Global Agenda Council on Long-term Investing 2012-2013
The World Economic Forum defines long-term investing as “investing with the expectation of holding an asset for an indefinite period of time by an investor with the capability to do so”. Long-term investors are less concerned about interim changes in asset prices, but rather focus on long-term income growth and/or long-term capital appreciation both in the initial evaluation and continued assessment of their investments. In essence, it is investment carried out over years, and sometimes decades or generations, by institutions such as endowments and foundations, family offices, insurance companies, pension funds and sovereign wealth funds.
Long-term investing has attracted renewed attention in recent years in light of the global economic crisis. Discussion has focused on the potential of long-term investors to help stabilize financial markets, influence corporate managers and fund important long-term projects such as infrastructure. Yet, the capacity of long-term investors and their ability to play these critical economic roles has diminished.
The global financial crisis has prompted most long-term investors to rethink how much capital they can devote to long-term investing. While the crisis has not generally undermined their belief in the benefits of long-term investing, it has led many long-term investors to reassess the impact of their liability profile, risk appetite and decision-making process on their ability to invest long-term. Moreover, since the crisis, long-term investors have increasingly had to address the regulatory environment in which they operate and the impact this has on their decisions.
- Just under half of the world’s professionally managed assets – about US$ 27 trillion out of US$ 65 trillion – are owned by long-term institutional asset holders. Of these, US$ 15 trillion are short-term assets. Additional constraints mean that only US$ 6.5 trillion are available as long-term capital.
- The global infrastructure gap (the difference between investment needs and actual spending) is estimated at about US$ 1 trillion (1.25% of global GDP).
“Having a long horizon accentuates the importance of governance models, and long-term investors can play a critical role in fostering leading governance practices, both within their own institutions and for the companies that they invest in.”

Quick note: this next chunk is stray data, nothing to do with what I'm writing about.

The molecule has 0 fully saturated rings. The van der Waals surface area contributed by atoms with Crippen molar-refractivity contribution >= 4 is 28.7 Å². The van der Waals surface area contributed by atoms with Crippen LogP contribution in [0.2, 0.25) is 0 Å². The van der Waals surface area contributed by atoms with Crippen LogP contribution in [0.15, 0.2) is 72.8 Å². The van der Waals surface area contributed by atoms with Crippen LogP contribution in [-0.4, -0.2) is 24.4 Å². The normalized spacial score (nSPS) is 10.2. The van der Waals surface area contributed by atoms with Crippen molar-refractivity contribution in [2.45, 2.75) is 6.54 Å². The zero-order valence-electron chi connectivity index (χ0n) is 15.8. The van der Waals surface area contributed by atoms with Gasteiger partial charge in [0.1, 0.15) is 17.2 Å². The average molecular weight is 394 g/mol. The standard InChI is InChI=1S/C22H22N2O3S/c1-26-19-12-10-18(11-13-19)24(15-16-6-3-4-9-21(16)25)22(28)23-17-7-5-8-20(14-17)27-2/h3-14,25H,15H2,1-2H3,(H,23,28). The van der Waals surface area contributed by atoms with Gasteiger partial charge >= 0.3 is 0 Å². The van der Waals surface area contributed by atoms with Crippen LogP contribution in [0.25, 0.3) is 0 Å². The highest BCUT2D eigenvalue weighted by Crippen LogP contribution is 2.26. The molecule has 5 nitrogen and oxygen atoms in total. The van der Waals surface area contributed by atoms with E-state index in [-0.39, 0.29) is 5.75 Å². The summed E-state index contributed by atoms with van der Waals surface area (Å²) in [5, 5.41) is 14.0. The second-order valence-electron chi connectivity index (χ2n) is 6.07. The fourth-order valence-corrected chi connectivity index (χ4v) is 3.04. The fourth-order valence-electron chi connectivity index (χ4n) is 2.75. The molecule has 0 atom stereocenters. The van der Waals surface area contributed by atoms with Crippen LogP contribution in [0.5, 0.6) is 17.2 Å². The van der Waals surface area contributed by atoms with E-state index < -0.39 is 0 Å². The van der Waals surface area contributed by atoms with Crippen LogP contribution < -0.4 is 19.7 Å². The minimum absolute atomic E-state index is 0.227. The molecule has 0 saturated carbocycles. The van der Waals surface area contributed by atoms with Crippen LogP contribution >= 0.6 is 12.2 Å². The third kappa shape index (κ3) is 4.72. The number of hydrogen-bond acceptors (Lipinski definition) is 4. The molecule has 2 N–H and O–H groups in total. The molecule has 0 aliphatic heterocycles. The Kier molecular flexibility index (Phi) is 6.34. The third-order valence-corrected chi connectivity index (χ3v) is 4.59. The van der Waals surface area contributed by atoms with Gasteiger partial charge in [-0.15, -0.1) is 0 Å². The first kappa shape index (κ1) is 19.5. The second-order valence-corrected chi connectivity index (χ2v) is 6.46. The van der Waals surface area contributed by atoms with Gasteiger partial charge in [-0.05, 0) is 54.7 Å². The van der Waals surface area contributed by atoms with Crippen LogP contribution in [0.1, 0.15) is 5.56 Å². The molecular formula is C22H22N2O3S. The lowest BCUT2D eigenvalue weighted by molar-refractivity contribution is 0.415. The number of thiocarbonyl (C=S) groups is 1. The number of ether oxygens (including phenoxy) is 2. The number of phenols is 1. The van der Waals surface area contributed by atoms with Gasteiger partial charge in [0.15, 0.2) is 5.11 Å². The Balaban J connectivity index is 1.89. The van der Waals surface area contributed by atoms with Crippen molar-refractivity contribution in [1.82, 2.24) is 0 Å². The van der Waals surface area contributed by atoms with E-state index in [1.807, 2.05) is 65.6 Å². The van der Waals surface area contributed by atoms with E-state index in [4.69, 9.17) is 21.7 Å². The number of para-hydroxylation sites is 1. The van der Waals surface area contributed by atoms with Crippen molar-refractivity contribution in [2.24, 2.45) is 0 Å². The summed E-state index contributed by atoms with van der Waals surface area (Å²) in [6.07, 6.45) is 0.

Mark Wiseman, Executive Vice-President, Investments, Canada Pension Plan Investment Board
During the forthcoming term, the Council plans to focus on measures to overcome governance- and policy-related constraints facing long-term investors. In particular, it will look at shortfalls between supply of long-term capital and demand. Additional areas of work will include an examination of how long-term investors could engage more successfully with governments and corporations; sustainable investment; and how to match availability and demand for capital, particularly in the area of infrastructure, for example.
The Council believes that there is real potential for long-term investors to work more closely with governments to create enabling mechanisms that would allow both parties to collaborate more effectively in the future. Areas for joint action could include, for example, finding ways to reconcile government needs to achieve public policy imperatives with the needs of investors to maximize risk-adjusted returns.
Research Analyst: Ethan Huntington, Senior Associate, Global Agenda Councils, email@example.com
Council Manager: Irwin Mendelssohn, Head of Institutional Investors, firstname.lastname@example.org
Forum Lead: Michael Drexler, Senior Director, Head of Investors Industries, email@example.com
Document archive for all the issues you are interested in
- The Challenges of Long-term Investing
- The Infrastructure Imperative: A Case for Development and Investment Returns
- Increasing Social Investment Returns
- Economic and Social Investment Opportunities in Colombia
- Investments in Critical Infrastructure: The Road Ahead
- Rethinking Global Financial Reforms: The European Perspective
- Redesigning Financial Regulation